And yet who could dispute the fact that, when it comes to unabashed, even triumphalist declarations of collective neurosis, the Jews have had the market locked down for a long time — so much so, in fact, that they are the only ethnic group I know of that members of other ethnic groups will unabashedly declare to be suffering from collective neurosis. The relationship between the Jews and nervousness is by now so widely accepted that it barely registers. The Chosen People, at least in the American consciousness, are the very image of of anxiety.
But there is a fundamental problem here: it isn’t true. That anxiety all-star team, were it actually to be assembled, would contain at least a couple of Jews — Moses at third, say, and Franz Kafka in right — but plenty of gentiles would make the cut, too. As the self-appointed general manager I’d offer contracts to Charles Darwin, who suffered from debilitating insomnia and panic attacks; to Emily Dickinson, who “lived on Dread” and almost never left the house; to William James, who spent a decade paralyzed by uncertainty, and his sister Alice, a nervous invalid (I’d put them at second and shortstop, respectively, so they could talk to each other); and on the mound, Soren Kierkegaard, who made anxiety not only a way of life but also a central philosophical concept, declaring (with suspicious exaggeration), “The greater the anxiety the greater the man.”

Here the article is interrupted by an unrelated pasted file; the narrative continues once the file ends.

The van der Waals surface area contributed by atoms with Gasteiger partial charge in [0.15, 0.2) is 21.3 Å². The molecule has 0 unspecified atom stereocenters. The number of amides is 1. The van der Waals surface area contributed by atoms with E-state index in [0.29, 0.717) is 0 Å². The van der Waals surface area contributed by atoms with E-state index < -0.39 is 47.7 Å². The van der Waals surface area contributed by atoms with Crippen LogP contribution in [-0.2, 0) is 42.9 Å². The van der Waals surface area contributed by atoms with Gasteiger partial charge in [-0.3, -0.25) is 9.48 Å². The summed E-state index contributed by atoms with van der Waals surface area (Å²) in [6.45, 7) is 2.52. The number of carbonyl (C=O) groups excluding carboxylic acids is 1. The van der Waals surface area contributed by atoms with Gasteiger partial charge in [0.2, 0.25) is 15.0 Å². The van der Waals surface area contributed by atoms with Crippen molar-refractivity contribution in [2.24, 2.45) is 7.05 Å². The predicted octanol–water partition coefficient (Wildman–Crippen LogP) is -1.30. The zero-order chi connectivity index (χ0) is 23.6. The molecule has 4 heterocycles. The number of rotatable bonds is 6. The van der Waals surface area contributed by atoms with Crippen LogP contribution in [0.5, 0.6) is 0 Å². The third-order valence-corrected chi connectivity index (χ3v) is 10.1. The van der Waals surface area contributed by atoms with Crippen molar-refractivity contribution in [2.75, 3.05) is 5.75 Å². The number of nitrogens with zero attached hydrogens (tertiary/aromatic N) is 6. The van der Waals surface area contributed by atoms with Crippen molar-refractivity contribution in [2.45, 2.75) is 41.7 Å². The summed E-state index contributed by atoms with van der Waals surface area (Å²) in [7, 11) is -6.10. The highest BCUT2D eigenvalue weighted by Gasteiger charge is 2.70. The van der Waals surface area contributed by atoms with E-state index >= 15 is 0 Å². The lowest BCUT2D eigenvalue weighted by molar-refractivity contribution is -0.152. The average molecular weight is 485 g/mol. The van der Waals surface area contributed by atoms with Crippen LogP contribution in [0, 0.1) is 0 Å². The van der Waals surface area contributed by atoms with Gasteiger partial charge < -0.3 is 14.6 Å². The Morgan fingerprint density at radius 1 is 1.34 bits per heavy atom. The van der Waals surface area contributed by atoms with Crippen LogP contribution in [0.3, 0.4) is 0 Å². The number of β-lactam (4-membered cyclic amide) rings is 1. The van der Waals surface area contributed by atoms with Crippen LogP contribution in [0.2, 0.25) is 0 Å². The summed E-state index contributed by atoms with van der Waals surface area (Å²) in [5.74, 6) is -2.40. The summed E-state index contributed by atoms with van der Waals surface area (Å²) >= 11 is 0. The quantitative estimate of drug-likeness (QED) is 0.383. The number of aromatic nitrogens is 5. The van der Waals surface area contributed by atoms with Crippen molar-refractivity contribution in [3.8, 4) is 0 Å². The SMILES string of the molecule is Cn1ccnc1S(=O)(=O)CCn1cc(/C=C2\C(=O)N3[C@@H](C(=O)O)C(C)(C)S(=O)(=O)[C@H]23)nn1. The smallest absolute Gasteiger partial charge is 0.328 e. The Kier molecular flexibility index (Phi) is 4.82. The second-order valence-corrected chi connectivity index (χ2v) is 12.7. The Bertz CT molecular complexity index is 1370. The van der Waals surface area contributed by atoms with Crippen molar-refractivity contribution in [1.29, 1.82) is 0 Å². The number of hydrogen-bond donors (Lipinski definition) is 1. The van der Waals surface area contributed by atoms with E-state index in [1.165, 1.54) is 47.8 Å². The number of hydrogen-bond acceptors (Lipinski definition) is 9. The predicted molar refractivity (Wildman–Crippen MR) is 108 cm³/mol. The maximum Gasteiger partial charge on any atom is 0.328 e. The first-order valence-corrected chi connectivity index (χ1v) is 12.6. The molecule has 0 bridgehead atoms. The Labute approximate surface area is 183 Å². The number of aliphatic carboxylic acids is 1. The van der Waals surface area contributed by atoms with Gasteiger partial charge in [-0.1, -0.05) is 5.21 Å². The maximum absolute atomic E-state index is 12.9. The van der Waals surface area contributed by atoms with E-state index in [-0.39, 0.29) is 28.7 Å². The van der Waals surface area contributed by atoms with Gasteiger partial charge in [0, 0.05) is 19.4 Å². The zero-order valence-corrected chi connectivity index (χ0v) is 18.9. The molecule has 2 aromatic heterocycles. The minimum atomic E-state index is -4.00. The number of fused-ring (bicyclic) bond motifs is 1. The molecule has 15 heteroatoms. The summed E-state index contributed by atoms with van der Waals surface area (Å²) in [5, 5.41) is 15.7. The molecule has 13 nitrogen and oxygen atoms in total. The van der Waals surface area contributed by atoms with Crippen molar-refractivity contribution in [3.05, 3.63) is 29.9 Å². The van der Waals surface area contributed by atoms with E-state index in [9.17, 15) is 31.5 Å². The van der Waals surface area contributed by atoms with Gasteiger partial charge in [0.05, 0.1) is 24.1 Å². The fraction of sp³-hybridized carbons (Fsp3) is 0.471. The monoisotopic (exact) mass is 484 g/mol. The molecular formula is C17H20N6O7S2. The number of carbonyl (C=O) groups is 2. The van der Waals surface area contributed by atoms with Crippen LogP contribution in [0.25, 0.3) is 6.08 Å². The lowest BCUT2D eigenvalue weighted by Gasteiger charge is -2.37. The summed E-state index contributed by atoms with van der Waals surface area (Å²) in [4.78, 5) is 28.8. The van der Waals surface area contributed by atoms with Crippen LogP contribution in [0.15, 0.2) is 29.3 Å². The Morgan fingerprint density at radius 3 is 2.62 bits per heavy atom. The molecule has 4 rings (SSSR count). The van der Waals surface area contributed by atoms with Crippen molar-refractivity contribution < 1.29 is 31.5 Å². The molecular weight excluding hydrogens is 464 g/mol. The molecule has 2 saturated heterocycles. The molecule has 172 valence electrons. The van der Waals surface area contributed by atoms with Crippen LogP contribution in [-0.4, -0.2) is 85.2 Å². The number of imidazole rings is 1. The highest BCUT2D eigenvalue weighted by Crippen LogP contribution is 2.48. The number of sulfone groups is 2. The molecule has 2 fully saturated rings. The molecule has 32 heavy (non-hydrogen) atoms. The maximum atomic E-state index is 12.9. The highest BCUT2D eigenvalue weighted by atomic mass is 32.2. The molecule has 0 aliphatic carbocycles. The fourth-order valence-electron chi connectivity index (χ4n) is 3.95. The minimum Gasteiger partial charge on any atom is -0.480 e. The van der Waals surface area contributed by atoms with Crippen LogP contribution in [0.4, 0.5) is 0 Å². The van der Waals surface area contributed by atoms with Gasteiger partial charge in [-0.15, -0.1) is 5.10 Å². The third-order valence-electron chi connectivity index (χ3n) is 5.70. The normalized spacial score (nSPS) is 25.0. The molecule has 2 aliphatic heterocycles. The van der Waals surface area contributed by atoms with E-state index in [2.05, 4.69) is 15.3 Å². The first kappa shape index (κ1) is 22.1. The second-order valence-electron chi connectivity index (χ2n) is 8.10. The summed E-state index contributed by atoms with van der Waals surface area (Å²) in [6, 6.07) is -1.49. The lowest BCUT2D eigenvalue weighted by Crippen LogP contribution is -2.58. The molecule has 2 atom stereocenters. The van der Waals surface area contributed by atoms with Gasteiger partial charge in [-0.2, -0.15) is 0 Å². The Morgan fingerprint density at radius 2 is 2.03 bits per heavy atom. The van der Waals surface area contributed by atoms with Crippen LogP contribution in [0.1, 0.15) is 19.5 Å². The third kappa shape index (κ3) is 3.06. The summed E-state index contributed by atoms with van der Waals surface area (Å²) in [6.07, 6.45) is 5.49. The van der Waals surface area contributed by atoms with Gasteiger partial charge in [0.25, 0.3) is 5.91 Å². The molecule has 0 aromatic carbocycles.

In short, the Jews don’t own anxiety and never have. So why do so many people think otherwise?
The answer to this question, I think, is that we, the Jews, have encouraged the world to think of us as anxious. We’ve done this by propagating the figure of the Neurotic Jew — our hysterical clown.
When you think about the personification of anxiety — think quickly, without reflection — whom do you think of? If you are anything like me, what jumps first to mind are the great fretful Jews of American fiction and film: the harmless Tevye, portly shtetl hero of “Fiddler on the Roof,” foreshadowing decades of New World pathology to come with his Talmudic indecision (“On the other hand … on the other hand … on the other hand”); Philip Roth’s Alexander Portnoy, the son of doting Newark Jews, raging to his analyst about his inability to reconcile his id and his superego, begging for help (“… it hoits, you know, there is pain involved, a little human suffering is being felt …”); the Coen brothers’ Barton Fink, a nebbish idealist with a paralyzed will, nightmarishly unnerved by the conflict between his artistic ambitions and the vulgarity of Hollywood; and of course, above all, Woody Allen, in almost any of the 40-plus movies he has appeared in.
"Woody Allen" is a highly successful character invented by Allen Konigsberg, who was captain of his high school basketball team. He was making $1,500 per week in 1954 as a TV writer while still a teenager. (Woody Allen the character is to Woody Allen the entrepreneurial entertainer as Mark Zuckerberg the character in "The Social Network" is to the Mark Zuckerberg the billionaire.)
That Woody Allen churns out a movie per year, good, bad, or indifferent, suggests that his art might benefit from less self-confidence and more nervousness.